May 2008
Volume 49, Issue 13
ARVO Annual Meeting Abstract  |   May 2008
The Patient Impact of Age-Related Macular Degeneration: Focus on Mental Health
Author Affiliations & Notes
  • N. Oestreicher
    Outcomes Research, Genentech Inc, South San Francisco, California
    Clinical Pharmacy, University of California San Francisco, San Francisco, California
  • C. Stuen
    Lighthouse International, New York, New York
  • M. Brennan
    Lighthouse International, New York, New York
  • Footnotes
    Commercial Relationships  N. Oestreicher, Genentech, Inc., E; Genentech, Inc., C; C. Stuen, Genentech, Inc., F; M. Brennan, Genentech, Inc., F.
  • Footnotes
    Support  Genentech, Inc.
Investigative Ophthalmology & Visual Science May 2008, Vol.49, 4477. doi:
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      N. Oestreicher, C. Stuen, M. Brennan; The Patient Impact of Age-Related Macular Degeneration: Focus on Mental Health. Invest. Ophthalmol. Vis. Sci. 2008;49(13):4477.

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      © ARVO (1962-2015); The Authors (2016-present)

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Purpose: : To evaluate the impact of age-related macular degeneration (AMD) on the mental health of patients over an 18-month period

Methods: : The study population comprised 384 AMD vision rehabilitation patients ≥65 years at Lighthouse International from 1998-2004. We evaluated binocular Snellen best corrected distance acuity (BCVA) and functional vision (Functional Vision Questionnaire). For mental health outcomes, we summed 4 items from the National Eye Institute Visual Functioning Questionnaire-25 to create the VFQ-25 mental health score (VFQ-25 MS) and used the Center for Epidemiologic Studies Depression Scale (CES-D). Assessments were at baseline and 6, 12 and 18 months post-baseline.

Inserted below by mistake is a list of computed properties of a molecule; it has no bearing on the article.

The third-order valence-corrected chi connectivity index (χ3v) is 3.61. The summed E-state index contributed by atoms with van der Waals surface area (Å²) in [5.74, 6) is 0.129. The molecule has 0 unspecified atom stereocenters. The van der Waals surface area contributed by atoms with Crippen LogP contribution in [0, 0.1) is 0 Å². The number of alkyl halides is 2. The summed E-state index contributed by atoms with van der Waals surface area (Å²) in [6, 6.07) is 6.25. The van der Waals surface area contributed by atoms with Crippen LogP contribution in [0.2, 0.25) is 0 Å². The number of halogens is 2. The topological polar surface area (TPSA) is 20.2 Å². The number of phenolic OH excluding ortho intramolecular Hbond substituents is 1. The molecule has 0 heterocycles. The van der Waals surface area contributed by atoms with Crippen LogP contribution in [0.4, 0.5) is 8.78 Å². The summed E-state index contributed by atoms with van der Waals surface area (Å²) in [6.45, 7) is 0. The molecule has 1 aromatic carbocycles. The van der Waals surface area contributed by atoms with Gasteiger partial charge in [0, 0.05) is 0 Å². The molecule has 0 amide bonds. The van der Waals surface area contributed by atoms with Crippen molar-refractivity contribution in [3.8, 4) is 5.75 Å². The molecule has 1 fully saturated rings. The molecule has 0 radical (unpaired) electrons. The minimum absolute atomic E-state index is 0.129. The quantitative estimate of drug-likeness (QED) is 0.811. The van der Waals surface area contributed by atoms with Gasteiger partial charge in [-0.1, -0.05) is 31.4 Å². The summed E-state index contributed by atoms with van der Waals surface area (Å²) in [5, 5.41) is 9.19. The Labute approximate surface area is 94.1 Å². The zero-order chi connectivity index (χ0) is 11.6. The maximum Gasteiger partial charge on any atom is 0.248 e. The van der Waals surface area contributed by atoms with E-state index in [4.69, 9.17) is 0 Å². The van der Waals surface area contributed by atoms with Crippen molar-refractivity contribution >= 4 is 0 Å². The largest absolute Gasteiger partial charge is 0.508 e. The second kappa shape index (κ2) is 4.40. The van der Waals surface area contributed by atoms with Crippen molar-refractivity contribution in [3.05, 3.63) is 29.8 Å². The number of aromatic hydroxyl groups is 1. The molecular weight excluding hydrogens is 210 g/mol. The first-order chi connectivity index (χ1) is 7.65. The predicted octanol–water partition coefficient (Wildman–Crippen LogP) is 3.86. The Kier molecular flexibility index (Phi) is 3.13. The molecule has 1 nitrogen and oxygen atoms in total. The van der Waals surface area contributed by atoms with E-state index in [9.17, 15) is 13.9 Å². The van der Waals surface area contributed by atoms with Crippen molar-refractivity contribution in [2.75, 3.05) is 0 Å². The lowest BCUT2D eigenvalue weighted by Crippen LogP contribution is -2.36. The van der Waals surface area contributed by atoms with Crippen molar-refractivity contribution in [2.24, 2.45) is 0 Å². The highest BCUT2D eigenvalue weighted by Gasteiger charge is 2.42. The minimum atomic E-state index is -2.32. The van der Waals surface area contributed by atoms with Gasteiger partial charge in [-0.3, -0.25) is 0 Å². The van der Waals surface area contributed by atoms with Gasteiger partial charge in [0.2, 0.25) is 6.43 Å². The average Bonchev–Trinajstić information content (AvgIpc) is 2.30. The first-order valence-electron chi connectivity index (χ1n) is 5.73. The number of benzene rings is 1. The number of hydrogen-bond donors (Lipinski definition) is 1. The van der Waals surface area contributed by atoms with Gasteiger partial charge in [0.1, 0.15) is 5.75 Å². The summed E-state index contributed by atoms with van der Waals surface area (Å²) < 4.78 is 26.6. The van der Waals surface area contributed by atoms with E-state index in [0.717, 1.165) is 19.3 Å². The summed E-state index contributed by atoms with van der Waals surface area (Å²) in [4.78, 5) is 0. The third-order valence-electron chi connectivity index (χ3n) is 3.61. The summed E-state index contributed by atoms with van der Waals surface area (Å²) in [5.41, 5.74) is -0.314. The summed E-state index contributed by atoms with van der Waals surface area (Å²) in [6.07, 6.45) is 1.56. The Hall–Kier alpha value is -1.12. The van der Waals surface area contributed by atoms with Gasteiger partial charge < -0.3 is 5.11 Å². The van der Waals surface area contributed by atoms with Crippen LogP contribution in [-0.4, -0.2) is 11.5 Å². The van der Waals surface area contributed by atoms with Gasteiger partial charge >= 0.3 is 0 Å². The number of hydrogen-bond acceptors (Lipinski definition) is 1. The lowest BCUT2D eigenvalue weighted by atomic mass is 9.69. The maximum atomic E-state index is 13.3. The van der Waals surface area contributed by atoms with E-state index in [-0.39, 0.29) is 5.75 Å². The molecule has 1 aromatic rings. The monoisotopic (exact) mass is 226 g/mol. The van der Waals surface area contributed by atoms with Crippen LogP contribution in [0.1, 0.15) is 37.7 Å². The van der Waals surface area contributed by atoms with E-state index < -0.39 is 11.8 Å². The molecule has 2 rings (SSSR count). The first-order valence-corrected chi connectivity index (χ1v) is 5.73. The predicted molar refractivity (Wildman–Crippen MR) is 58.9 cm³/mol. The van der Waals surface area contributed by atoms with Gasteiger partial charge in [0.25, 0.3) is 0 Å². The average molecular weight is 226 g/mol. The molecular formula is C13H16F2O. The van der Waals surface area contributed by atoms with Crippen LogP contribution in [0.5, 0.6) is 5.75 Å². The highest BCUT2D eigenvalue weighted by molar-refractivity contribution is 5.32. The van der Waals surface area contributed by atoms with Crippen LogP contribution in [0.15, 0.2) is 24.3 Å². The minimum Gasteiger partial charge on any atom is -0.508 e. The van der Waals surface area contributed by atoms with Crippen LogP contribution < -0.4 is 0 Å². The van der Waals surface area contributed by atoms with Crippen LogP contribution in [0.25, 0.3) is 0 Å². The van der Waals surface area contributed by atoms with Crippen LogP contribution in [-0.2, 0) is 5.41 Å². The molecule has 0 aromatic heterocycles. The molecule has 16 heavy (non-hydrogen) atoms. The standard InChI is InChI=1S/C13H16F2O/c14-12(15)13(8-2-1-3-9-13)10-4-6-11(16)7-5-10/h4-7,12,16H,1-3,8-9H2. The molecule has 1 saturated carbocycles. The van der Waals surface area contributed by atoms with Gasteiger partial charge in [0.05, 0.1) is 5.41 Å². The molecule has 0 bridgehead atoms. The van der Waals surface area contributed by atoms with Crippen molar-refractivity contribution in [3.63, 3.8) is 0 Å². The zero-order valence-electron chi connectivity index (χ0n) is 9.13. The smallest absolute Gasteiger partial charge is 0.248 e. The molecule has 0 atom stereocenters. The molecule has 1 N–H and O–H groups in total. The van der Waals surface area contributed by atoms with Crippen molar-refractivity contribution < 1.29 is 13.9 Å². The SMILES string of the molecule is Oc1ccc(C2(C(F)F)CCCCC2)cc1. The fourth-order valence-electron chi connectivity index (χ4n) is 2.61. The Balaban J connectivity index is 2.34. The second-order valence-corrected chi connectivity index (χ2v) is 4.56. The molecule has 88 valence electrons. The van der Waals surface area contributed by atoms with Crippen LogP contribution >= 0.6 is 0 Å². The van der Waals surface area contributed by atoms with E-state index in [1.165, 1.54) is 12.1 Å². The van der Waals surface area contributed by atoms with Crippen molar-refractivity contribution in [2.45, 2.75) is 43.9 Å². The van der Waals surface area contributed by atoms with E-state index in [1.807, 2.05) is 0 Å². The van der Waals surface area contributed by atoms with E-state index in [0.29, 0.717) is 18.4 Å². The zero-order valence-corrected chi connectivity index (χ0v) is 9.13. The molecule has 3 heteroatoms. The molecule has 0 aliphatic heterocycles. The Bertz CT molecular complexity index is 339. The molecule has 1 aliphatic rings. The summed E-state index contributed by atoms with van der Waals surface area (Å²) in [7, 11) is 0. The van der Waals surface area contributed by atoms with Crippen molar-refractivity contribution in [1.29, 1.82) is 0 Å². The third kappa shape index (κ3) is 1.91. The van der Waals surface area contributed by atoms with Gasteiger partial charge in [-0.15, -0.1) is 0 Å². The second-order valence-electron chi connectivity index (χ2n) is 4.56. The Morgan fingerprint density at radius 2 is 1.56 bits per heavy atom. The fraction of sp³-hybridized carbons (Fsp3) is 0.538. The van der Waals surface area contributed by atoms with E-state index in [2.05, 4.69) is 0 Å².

Results: : Mean raw BCVA scores increased and functional vision decreased steadily over the study period. The mean VFQ-25 MS decreased from baseline (13.60 ± 3.79) to 6 months (immediately post-receipt of vision rehabilitation services) (13.24 ± 3.94) and to 12 months (13.21 ± 3.99), and returned to baseline levels at 18 months (13.61 ± 3.98). Depressive symptoms (CES-D) exhibited a similar pattern to the VFQ-25 MS over the study period. At individual assessment timepoints, there was a statistically significant association (p-value=0.0001) between impaired functional vision and poor VFQ-25 MS. AMD patients with a large discrepancy between BCVA and functional vision status experienced the highest levels of mental health problems and depression as measured by the VFQ-25 MS and CES-D, respectively. On individual items contributing to the VFQ-25 MS, patients with poorer functional vision experienced significantly greater feelings of frustration, loss of control, worry over potential embarrassment, and frequent worrying (each p-value<0.05) compared to those with better functional vision. Unlike the VFQ-25 MS, CES-D scores were not associated with BCVA or functional vision. BCVA and the VFQ-25 MS were also not associated.

Conclusions: : Among AMD patients, decrements in functional vision over time may be paralleled by declines in mental health. The finding of the highest levels of mental health problems and depression experienced by those with the greatest discrepancy between BCVA and functional vision is novel and should be confirmed.

Keywords: age-related macular degeneration • quality of life • clinical (human) or epidemiologic studies: outcomes/complications 

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